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Author Topic: Morality of AA  (Read 6535 times)

HK

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Re: Morality of AA
« Reply #30 on: March 19, 2006, 06:00:14 AM »

" Can we talk instead about the morality of living in a world with such extreme racial  disparities (and biases) in wealth, income, educational opportunity and achievement, LSAT scores, community resources, etc., etc., and NOT coming up with any sort of remedy?"

Two wrongs do not necessarily make a right. Just because a situation is bad, it does not mean it is OK to use immoral means to remedy it.

very easy answer.  can you suggest any possible solution that will be both fair to all and remedy past history?  if you can't suggest anything better than aa then...


i'll give you an example of immorality in this country.  crack v. meth.  it's ok for the trash to tear up families in the inner cities, sure.  as soon as meth hit suburban house-wives the whole country was in an up-roar.  if i've got to see one more article on oklahoma's epedimic...  i got an epedimic going on down the street!  and somebody wants to talk to me about the morality of getting out of this sh1t and into a good school?  i wish i could just go around knockin sense into people! 

1) I think we need to be doing A LOT more to improve out educational system in the US rather than rely on programs like AA to improve diversity. Quite frankly, when I see URM students  getting into great schools with sub-par numbers I am not upset, I am personally sadenned by the fact that it is so hard to find qualified URM students.

2) There are some good points made here. I think morality in our society is extremely dubious. We have a government that rushes to pass a law to try and save a brain dead woman on a  respirator, but yet allows the death penalty, does little to improve the safety of our cities, kills thousands fighting wars abroad, etc...

shaz

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Re: Morality of AA
« Reply #31 on: March 19, 2006, 06:44:46 AM »
are you poor?  do you live in a poor neighborhood made up of majority minorities?  do you live in a poor neighborhood made up of majority non-minorities? 

i ask these three questions because you referred to "a system which puts more weight on soft factors would be better suited to finding good students who have overcome adversity."  by this statement, are you referring only to poor people who have overcome their economic hardships and made good?

you do realize that there are social hardships that exist as well that have nothing to do with 'qualifications?'  i live in philly.  if you apply for a gov't chemist position it states that one must have a degree, unless they have experience.  do you know what this is? it's an end around to allow for cronism.  how do you become a chemist without a college degree?  i'm not even talking about a few credits shy of a degree, i'm talking about high school diploma + experience.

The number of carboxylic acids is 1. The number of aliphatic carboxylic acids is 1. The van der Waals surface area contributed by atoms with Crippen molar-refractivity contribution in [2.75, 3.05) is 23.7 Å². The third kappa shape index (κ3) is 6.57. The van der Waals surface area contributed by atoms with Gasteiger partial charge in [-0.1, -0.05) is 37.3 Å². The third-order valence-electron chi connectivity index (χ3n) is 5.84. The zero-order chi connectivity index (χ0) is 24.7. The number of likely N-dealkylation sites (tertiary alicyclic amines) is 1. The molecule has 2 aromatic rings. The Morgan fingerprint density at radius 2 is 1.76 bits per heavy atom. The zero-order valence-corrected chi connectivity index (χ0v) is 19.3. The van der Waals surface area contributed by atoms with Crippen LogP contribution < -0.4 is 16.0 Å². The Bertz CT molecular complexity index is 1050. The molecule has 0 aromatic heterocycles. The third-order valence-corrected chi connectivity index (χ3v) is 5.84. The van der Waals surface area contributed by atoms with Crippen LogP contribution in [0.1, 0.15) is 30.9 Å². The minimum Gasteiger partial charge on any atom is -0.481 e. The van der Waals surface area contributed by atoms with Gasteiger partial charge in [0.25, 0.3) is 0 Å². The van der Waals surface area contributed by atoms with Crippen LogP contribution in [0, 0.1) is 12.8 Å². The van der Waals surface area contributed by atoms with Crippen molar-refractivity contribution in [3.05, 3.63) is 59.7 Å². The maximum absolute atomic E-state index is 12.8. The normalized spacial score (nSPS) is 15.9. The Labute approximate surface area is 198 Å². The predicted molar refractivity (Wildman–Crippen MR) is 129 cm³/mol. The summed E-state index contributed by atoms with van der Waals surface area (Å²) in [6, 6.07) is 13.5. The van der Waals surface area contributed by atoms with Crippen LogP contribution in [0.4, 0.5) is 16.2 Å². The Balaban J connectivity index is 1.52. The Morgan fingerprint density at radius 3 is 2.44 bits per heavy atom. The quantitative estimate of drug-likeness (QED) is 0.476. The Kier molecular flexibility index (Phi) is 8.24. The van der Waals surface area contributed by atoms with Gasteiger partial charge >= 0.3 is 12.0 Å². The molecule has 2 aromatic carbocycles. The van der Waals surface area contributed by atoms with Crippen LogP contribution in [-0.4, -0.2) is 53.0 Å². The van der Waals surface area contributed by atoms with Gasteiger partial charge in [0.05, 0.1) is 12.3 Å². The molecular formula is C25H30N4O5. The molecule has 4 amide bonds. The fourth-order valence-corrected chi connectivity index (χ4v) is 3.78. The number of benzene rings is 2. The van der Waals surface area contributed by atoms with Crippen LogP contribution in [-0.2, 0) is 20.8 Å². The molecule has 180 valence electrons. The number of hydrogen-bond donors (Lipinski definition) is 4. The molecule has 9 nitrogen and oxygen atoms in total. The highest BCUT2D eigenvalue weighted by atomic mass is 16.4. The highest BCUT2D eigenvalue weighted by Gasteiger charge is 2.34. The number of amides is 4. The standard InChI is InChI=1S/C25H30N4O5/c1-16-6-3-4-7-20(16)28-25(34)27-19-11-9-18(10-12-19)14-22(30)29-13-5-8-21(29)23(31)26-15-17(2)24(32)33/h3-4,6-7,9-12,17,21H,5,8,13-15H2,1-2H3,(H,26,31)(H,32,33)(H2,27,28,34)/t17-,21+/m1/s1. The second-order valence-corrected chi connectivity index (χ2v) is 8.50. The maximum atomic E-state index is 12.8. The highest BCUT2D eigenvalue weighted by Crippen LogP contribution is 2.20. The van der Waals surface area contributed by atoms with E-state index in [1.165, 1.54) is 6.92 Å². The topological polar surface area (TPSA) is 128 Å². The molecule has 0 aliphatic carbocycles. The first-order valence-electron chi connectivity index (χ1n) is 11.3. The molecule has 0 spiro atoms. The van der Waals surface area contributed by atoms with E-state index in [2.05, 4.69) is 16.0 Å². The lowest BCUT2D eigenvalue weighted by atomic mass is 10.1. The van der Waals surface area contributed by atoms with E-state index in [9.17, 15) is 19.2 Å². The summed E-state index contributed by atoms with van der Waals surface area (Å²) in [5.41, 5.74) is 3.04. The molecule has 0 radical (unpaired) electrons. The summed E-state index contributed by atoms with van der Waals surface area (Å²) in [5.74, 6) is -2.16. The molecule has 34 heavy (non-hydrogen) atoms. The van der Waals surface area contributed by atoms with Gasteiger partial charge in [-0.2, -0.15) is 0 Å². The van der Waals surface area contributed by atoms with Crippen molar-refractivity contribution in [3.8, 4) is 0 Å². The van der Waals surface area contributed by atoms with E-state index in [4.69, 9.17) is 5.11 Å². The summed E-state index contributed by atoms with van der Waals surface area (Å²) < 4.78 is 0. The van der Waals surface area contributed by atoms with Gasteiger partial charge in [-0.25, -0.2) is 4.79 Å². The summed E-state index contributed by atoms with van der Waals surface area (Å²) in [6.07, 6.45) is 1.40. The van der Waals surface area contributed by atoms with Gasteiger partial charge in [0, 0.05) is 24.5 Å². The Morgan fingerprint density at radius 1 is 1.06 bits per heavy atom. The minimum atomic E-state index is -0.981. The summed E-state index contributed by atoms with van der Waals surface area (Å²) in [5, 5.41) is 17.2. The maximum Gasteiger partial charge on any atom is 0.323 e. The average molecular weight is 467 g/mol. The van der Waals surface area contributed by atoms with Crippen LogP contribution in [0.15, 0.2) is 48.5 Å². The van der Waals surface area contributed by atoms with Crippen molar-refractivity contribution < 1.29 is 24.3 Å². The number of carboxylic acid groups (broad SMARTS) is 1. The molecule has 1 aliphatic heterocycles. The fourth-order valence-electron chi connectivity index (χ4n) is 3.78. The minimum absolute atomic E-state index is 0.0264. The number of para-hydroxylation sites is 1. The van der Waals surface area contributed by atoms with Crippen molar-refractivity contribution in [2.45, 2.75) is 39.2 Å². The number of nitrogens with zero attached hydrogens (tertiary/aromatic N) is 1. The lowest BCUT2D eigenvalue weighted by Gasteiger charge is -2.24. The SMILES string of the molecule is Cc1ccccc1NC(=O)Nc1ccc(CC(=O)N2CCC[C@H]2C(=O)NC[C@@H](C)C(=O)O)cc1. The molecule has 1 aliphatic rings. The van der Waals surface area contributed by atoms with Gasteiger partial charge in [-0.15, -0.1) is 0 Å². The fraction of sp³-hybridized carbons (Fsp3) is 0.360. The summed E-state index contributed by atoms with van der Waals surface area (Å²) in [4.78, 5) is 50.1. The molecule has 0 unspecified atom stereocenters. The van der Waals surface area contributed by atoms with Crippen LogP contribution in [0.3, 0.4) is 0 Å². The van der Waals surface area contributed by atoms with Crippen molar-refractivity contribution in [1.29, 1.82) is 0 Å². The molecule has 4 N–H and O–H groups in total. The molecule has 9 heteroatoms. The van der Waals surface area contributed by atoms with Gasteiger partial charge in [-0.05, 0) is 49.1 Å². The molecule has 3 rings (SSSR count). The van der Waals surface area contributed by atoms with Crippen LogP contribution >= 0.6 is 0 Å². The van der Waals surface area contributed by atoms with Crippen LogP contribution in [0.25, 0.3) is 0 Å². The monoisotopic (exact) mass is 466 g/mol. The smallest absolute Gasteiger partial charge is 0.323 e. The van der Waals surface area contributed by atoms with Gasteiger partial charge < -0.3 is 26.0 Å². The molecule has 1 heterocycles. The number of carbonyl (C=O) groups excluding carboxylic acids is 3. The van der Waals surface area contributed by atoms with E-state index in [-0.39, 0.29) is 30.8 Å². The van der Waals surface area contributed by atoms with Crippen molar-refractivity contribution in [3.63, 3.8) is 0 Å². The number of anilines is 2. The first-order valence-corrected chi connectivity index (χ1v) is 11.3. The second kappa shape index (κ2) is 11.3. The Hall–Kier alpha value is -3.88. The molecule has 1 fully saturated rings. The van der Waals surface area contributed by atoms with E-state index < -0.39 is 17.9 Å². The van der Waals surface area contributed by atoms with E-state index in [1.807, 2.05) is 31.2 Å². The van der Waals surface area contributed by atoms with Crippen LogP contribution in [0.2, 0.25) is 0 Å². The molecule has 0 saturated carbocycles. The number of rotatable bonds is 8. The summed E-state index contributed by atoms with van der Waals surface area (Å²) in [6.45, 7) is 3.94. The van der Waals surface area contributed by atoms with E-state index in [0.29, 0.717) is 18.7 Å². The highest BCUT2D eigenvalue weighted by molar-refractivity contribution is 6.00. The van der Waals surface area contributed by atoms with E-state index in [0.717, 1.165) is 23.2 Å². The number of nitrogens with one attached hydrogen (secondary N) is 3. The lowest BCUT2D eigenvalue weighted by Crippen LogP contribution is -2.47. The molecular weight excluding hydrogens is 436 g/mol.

i once had a friend look me dead in the face and say, "i'm so glad i'm white.  minorities have it too hard."  this guy was poor but he realized that he would always be white and that gave him peace.  why?  because he wouldn't have to put up with the stupidity.  he was my friend and would tell me what the supervisors were saying about the minorities when they thought their conversations were being held in confidence.  i have another friend who looks white but is actually half black-half asian.  he would also tell me stories of people saying racist comments to him in the work place.

i hope you are a twenty something with time to learn.  it would really sadden me to come to know that you are in your thirties and have these antiquated views of 'qualified minorities.'  the fact that you are going to law school and could possibly one day have some small part in shaping future policy is frightening. 

i find an individual who has dodged bullets and watched those around him/her struck down by the streets and yet somehow fought their way to a degree quite worthy.  i find that an individual who has been through that and has the audacity to try for a jd so that he/she can come back to the community and make a difference remarkable. 

i find that an individual, like yourself, who cannot see the 'quality of merit' in this to be repugnant.  i wish i could go around knocking sense into people just like you.  the fact you can make a statement that you are "personally saddened by the fact that it is so hard to find qualified URM students" is condescending and down right biggoted.  this is one of the most ingenuine remarks that i have ever heard.  are you from klan country?  remarks like this were made during the sixties by racists trying to protect their schools from intergration.

did you know that states like alabama would send 'qualified' negros to harvard and pay the tuition because they were so afraid to integrate?  you are a truly sad individual.  are you trailer park made good-but just not good enough for top 14?  there is such a strong odor of bitterness to your words that this is the only thing i can figure.  grow up and grow out of this foolishness. 
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redemption

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Re: Morality of AA
« Reply #32 on: March 19, 2006, 06:49:01 AM »